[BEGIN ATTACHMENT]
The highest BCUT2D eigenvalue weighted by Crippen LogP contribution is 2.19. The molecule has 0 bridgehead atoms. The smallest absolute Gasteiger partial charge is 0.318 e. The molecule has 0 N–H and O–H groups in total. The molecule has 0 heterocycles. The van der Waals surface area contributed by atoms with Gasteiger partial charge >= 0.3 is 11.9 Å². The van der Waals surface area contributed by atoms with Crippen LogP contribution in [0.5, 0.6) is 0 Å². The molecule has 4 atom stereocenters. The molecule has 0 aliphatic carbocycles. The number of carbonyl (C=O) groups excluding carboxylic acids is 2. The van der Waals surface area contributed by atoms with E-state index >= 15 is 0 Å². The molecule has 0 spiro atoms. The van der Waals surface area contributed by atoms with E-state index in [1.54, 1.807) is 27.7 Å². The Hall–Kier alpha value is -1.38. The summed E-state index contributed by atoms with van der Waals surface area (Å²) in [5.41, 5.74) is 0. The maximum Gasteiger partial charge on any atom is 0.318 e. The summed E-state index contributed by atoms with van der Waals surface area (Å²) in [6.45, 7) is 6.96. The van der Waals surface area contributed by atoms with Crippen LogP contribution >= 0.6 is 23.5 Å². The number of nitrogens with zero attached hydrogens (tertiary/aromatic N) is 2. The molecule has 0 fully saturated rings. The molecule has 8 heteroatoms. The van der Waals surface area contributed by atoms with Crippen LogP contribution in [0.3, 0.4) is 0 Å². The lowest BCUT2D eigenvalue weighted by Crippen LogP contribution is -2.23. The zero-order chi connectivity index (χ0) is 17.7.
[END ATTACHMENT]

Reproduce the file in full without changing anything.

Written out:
The highest BCUT2D eigenvalue weighted by Crippen LogP contribution is 2.19. The molecule has 0 bridgehead atoms. The smallest absolute Gasteiger partial charge is 0.318 e. The molecule has 0 N–H and O–H groups in total. The molecule has 0 heterocycles. The van der Waals surface area contributed by atoms with Gasteiger partial charge >= 0.3 is 11.9 Å². The van der Waals surface area contributed by atoms with Crippen LogP contribution in [0.5, 0.6) is 0 Å². The molecule has 4 atom stereocenters. The molecule has 0 aliphatic carbocycles. The number of carbonyl (C=O) groups excluding carboxylic acids is 2. The van der Waals surface area contributed by atoms with E-state index >= 15 is 0 Å². The molecule has 0 spiro atoms. The van der Waals surface area contributed by atoms with E-state index in [1.54, 1.807) is 27.7 Å². The Hall–Kier alpha value is -1.38. The summed E-state index contributed by atoms with van der Waals surface area (Å²) in [5.41, 5.74) is 0. The maximum Gasteiger partial charge on any atom is 0.318 e. The summed E-state index contributed by atoms with van der Waals surface area (Å²) in [6.45, 7) is 6.96. The van der Waals surface area contributed by atoms with Crippen LogP contribution >= 0.6 is 23.5 Å². The number of nitrogens with zero attached hydrogens (tertiary/aromatic N) is 2. The molecule has 0 fully saturated rings. The molecule has 8 heteroatoms. The van der Waals surface area contributed by atoms with Crippen LogP contribution in [0.3, 0.4) is 0 Å². The lowest BCUT2D eigenvalue weighted by Crippen LogP contribution is -2.23. The zero-order chi connectivity index (χ0) is 17.7.